HIV/AIDS-poverty link strongest in the South
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By Greg Campbell, for
AIDS activist Cedric Sturdevant, 46,
of Jackson, Miss., who was diagnosed
with HIV in 2006, says
misinformation about HIV helps fuel
Mississippi's epidemic. "Most people
still think it's a gay man's disease,"
By Steve Sternberg and Jack Gillum, USA TODAY
Nearly all U.S. counties stricken with both high rates of HIV infection and poverty are located in Southern states
of data from 43 states.
The study, which drew on data made available from Emory University's AIDSVu project, offers the clearest pictu
income and HIV/AIDS.
"This tells a story about heavily impacted regions across the South," says Patrick Sullivan, leader of the team at E
that produced AIDSVu, the first effort to use state-of-the-art methods to map HIV infection rates by county. "See
things in a different way," Sullivan says.
INTERACTIVE: View map of HIV diagnosis by state
STORY: Lack of education fuels HIV epidemic in South
MORE: 1 in 3 develop AIDS within year of HIV diagnosis
The analysis highlights a vast geographic shift in the HIV epidemic in the USA in the three decades since the firs
reported in gay men by the Centers for Disease Control and Prevention in 1981.
Average poverty rate for 439 counties in the U.S. with high rates of HIV infection:
*Arkansas, Delaware, Florida, Kentucky, Louisiana, Mississippi, North Carolina, South Carolina, Tennessee, Te
Source: USA TODAY analysis of data from Emory University AIDSVU project
The virus has since made its way from big cities on both coasts into the USA heartland, becoming heavily entren
pockets of poverty in 11 Southern states.
"It's clear the epidemic has emerged in ways that would have been difficult to predict from the early cases," Sulli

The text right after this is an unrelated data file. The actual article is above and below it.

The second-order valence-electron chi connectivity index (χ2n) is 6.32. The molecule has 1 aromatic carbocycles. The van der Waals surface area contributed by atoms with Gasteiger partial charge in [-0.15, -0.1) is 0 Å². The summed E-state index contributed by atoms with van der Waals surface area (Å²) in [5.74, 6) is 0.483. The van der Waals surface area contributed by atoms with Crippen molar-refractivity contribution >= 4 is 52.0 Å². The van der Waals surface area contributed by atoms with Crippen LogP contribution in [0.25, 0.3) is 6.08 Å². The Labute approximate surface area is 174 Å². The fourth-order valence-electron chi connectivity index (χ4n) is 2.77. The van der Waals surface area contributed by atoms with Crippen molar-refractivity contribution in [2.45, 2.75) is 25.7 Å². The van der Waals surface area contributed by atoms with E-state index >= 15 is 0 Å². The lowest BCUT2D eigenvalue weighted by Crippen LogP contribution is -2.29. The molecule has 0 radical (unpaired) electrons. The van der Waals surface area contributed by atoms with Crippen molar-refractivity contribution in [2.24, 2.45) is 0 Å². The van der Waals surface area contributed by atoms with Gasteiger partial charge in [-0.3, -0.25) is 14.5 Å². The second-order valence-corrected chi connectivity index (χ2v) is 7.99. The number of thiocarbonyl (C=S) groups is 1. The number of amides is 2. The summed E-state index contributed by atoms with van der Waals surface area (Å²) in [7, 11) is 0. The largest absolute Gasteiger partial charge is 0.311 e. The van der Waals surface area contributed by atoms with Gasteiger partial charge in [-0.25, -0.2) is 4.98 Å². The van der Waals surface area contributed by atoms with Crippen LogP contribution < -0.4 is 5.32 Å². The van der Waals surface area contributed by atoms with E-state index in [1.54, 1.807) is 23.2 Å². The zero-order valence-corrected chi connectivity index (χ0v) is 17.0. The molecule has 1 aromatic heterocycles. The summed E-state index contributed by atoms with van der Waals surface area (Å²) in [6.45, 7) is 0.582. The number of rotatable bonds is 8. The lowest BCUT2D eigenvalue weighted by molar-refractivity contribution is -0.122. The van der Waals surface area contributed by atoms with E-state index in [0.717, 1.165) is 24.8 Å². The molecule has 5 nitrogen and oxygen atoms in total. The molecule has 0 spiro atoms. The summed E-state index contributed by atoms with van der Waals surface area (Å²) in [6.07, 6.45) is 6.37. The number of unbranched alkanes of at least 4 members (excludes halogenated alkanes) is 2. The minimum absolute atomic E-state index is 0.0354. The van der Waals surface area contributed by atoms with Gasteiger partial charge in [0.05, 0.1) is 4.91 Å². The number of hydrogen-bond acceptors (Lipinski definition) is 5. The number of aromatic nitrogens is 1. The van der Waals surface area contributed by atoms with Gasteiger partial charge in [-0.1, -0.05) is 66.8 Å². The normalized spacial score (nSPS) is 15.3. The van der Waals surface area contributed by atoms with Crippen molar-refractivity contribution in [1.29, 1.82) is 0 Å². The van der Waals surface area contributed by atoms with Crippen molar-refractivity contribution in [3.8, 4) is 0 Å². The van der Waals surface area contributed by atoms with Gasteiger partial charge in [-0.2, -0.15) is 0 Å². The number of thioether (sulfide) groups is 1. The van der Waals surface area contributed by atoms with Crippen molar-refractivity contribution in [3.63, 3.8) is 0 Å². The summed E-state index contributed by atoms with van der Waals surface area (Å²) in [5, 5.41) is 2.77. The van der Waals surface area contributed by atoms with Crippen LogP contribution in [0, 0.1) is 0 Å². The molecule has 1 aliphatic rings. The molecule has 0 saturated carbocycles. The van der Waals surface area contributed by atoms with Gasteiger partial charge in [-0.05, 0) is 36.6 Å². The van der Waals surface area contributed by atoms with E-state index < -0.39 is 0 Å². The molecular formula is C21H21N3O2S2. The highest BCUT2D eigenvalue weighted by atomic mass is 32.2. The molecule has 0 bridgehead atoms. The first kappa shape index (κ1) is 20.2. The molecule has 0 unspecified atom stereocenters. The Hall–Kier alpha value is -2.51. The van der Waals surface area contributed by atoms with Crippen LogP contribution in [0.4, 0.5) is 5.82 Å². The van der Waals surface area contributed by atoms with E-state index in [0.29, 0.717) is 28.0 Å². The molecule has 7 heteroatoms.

Harold Henderson, an HIV expert at the University of Mississippi, says Southern states suffer from a host of hea
that extend from poverty to a lack of education and fragile families. He added that many children in the South lac
"The age when kids first become sexually active is pretty young in the Deep South," he says. "That has a lot to do
job of (educating their kids about sex). And if you happen to live in a broken home, with drug use and poverty in
parental supervision you need."
The new analysis identified 175 counties that rank among the top 20% for both HIV and poverty, all but six in th
boroughs of Brooklyn and the Bronx in New York City. Seven states — Alaska, Idaho, North Dakota, Ohio, Sou
— did not share their county-level data.
Among other findings:
•Blacks on average were poorer than whites in 96% of the 175 counties with high HIV and poverty rates, accordi
more than 40% of blacks live below the federal poverty line. Those counties also were those with the highest rate
•Of the top-ranking counties, only 11 had higher HIV infection rates among whites than blacks. They included B
encompass St. Louis and Philadelphia. The rest are in Arkansas, Mississippi , Texas, Virginia and Louisiana.